by Freddy Barker
Gordon Brown is akin to a disease. For 13 years, he has eaten away at the UK’s finances. Today is the first chance in 4,753 days that the patient – the British public – has had to seek treatment.
It all started in 1997 with a nasty bit of deception. Brown’s opening initiative was to give the Bank of England independence to set interest rates with the target of keeping CPI at 2%. Great, but what he didn’t advertise was that through legislative authority over the definition of the CPI, the 59 year old Scot, not the MPC, actually decided the nation’s interest rates by constantly moving the inflationary goalposts.
By divorcing rates from reality, he allowed for a period of non-inflationary growth. Credit was free and our houses soared in value. The banks latched on and launched an array of products to allow the UK’s new rich to unlock the value of their assets. Equity-release boomed and Britons borrowed against their homes to spend money that they didn’t have.
The increase in GDP – which Brown labelled ‘the abolition of boom and bust’ – allowed Labour to fulfil their social plans. An army of bureaucrats was hired (usually in marginal constituencies) to plaster red tape and tell us how to live our lives. The fake increase in employment led not to sustainable economic prosperity but to the slow strangulation of UK entrepreneurship. It cost British industry £55bn a year according to the Chamber of Commerce.
Ironically, as regulation rose in the reliable areas of the economy such as manufacturing, it fell in the unreliable areas such as financial services. Brown dubbed Britain the world’s No 1 centre for banks. But to achieve this, he made us a regulation-free zone.
In the new-normal, financiers flourished. They recognised the link between the Thatcher house price boom/1980s goldrush in mortgage backed securities and New Labour’s asset inflation. They created a string of structured products to allow the highly leveraged investment vehicles all over the world to get a piece of the action. When the ratings agencies glitched by basing their risk assessments on recent prices fluctuations alone, the mother of all financial bubbles was born.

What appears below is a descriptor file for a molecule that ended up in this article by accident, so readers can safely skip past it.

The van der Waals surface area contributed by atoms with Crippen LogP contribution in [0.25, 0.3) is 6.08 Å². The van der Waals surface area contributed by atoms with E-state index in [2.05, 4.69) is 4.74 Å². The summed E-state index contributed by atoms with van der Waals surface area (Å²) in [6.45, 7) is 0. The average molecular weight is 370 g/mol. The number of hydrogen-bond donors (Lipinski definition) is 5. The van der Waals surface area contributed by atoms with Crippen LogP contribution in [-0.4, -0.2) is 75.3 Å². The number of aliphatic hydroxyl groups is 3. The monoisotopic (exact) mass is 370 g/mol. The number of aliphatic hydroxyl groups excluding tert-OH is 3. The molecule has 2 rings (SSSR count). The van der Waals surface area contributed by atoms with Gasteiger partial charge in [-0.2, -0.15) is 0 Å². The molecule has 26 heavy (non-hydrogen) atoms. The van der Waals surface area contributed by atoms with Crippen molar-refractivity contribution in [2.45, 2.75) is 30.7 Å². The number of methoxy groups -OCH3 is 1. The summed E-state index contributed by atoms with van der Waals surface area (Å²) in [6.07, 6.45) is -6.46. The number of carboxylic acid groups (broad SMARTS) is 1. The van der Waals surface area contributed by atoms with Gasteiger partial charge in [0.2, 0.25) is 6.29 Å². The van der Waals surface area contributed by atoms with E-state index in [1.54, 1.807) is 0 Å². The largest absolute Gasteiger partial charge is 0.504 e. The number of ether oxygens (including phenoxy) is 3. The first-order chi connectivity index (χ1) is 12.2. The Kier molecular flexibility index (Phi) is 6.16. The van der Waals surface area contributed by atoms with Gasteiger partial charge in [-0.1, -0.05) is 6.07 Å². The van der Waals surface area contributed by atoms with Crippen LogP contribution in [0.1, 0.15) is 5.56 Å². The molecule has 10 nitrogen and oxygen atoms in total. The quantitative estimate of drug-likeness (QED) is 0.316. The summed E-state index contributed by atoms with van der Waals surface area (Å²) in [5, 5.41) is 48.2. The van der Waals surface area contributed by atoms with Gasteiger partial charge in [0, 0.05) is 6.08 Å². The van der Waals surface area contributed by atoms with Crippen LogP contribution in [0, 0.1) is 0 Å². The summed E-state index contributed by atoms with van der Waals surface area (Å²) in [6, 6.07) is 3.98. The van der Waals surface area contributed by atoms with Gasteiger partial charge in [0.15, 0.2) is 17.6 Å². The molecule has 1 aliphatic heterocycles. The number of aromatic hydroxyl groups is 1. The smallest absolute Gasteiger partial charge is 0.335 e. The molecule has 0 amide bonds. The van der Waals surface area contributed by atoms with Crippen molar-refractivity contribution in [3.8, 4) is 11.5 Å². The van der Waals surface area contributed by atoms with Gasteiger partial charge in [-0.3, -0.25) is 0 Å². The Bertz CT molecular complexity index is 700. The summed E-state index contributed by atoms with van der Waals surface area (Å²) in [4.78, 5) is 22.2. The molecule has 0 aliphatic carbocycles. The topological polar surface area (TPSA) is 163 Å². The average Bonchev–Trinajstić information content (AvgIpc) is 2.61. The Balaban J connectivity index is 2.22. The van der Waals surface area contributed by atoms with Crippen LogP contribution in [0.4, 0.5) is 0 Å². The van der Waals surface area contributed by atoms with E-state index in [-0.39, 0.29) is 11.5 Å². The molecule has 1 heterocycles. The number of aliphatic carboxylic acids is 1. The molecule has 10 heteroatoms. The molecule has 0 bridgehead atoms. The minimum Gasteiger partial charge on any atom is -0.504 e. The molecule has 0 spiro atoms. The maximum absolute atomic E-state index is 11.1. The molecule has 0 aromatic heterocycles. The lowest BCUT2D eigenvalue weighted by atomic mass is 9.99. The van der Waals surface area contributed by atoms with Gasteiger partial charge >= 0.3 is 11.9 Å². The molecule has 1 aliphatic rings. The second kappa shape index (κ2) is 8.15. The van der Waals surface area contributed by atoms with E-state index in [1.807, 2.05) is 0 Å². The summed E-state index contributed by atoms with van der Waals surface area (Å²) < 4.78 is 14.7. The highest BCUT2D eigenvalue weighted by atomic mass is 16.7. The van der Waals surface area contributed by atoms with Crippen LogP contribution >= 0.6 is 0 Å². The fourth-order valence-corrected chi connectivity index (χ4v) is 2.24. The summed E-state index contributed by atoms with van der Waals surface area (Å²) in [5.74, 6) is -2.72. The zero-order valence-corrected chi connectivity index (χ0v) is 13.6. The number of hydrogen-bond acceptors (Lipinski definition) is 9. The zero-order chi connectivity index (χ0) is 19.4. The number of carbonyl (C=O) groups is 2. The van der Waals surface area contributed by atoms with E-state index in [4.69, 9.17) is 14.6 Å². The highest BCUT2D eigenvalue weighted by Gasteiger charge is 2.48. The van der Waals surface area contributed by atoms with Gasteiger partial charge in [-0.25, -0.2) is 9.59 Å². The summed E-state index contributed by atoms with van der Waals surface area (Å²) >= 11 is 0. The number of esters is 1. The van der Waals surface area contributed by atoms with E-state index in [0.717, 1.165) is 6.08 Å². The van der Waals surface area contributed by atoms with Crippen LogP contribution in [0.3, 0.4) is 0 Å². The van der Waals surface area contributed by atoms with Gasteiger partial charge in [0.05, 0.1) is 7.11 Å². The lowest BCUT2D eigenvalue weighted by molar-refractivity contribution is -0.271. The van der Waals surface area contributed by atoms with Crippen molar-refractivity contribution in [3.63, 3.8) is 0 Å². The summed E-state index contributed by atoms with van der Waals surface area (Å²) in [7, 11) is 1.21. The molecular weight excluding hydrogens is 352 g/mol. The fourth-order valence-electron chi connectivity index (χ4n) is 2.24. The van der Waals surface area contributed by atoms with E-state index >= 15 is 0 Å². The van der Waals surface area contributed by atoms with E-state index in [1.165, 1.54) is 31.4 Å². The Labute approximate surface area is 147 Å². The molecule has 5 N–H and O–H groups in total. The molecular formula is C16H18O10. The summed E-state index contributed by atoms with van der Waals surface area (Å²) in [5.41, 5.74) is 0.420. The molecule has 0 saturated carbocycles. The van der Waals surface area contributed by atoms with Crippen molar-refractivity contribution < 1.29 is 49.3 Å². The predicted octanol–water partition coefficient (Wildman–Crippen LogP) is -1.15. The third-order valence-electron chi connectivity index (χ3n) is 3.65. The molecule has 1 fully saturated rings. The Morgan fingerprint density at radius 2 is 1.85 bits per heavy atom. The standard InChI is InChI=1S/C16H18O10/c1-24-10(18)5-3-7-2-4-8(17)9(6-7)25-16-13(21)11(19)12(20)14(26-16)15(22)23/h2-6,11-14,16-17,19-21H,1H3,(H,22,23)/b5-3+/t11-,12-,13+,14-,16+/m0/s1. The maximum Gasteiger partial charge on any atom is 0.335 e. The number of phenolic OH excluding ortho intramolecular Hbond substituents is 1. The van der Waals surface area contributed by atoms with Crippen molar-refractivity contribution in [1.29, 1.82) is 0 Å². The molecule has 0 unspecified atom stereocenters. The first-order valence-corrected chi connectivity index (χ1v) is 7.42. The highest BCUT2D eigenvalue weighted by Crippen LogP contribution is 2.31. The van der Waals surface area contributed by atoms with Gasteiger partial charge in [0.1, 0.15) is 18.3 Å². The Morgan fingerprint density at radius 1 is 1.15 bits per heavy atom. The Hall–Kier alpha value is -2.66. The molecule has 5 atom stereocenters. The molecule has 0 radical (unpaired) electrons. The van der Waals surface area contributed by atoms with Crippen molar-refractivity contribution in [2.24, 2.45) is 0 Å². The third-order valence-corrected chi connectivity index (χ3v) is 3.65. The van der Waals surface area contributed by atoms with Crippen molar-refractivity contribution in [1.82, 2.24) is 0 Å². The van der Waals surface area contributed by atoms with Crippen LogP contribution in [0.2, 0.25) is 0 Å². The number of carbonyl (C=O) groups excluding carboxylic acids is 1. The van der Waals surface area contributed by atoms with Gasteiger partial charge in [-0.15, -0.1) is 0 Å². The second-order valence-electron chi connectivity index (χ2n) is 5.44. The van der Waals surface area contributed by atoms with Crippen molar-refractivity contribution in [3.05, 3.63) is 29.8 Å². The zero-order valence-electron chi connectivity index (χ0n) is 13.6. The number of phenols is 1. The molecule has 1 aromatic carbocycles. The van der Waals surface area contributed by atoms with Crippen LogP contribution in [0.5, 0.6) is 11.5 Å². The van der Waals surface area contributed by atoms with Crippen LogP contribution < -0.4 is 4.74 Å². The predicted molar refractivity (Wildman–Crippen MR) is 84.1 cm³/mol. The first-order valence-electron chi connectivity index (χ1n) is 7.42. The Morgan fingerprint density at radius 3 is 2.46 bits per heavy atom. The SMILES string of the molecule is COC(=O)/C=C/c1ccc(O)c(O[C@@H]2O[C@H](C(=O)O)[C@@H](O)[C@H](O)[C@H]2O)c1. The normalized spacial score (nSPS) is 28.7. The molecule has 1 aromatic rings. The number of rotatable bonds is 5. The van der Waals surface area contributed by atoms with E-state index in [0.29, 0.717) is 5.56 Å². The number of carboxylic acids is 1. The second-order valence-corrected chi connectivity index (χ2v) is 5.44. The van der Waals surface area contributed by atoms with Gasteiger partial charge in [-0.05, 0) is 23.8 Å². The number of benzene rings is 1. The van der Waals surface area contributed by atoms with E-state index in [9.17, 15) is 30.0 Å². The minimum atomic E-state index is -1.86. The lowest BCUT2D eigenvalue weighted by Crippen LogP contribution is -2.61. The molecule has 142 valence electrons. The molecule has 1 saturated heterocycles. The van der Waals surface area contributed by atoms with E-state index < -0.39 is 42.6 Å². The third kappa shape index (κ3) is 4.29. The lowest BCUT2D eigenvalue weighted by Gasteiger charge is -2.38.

And so life continued until July 2007 when Brown’s world crumbled. Risk appetite dried up and a downward spiral was set in place. Banks stopped lending, LIBOR looked like a dagger and consumers reeled. Oh the justice that the Kirkcaldy MP should come to power then. Arsonist had to become fireman.
Surprise surprise though, his reaction was to spend money. Brown regularly gloats now that he ‘took firm action by nationalising the banks’. Fair enough, RBS cashpoints were 4 hours away from closing and counterparty risk made the banks look like dominoes. But can anyone explain the logic behind bailing out failed institutions without reforming them to remove as much risk as possible from the financial system? Surely that has set the scene for casino style betting which can only prolong a recession?
And so it did. We suffered the fastest and deepest recession since 1945. But Brown’s response was predictable: spend more money! He borrowed more over 2009 and 2010 than every single British government in history put together. It was sacrificing the long term for the short term, spending more money that we didn’t have.
And so today we have our first chance to stop Brown spending. Take the opportunity to ensure that he relinquishes the post that he was never elected to hold.